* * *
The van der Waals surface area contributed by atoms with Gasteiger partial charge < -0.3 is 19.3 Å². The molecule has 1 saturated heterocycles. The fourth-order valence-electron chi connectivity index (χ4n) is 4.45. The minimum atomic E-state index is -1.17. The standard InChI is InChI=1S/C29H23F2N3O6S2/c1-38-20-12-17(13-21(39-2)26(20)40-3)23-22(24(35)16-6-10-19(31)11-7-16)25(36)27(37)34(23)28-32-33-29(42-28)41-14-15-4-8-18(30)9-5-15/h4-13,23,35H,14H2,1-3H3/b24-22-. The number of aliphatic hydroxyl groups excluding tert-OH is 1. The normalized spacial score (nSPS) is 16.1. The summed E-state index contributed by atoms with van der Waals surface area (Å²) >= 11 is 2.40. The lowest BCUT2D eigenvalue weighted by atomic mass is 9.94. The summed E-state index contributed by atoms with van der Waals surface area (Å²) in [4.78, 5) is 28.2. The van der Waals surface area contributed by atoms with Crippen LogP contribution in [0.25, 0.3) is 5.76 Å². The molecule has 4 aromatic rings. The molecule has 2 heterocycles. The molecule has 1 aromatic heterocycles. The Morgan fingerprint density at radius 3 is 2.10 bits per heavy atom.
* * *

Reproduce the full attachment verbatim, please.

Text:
The van der Waals surface area contributed by atoms with Gasteiger partial charge < -0.3 is 19.3 Å². The molecule has 1 saturated heterocycles. The fourth-order valence-electron chi connectivity index (χ4n) is 4.45. The minimum atomic E-state index is -1.17. The standard InChI is InChI=1S/C29H23F2N3O6S2/c1-38-20-12-17(13-21(39-2)26(20)40-3)23-22(24(35)16-6-10-19(31)11-7-16)25(36)27(37)34(23)28-32-33-29(42-28)41-14-15-4-8-18(30)9-5-15/h4-13,23,35H,14H2,1-3H3/b24-22-. The number of aliphatic hydroxyl groups excluding tert-OH is 1. The normalized spacial score (nSPS) is 16.1. The summed E-state index contributed by atoms with van der Waals surface area (Å²) >= 11 is 2.40. The lowest BCUT2D eigenvalue weighted by atomic mass is 9.94. The summed E-state index contributed by atoms with van der Waals surface area (Å²) in [4.78, 5) is 28.2. The van der Waals surface area contributed by atoms with Crippen LogP contribution in [0.25, 0.3) is 5.76 Å². The molecule has 4 aromatic rings. The molecule has 2 heterocycles. The molecule has 1 aromatic heterocycles. The Morgan fingerprint density at radius 3 is 2.10 bits per heavy atom.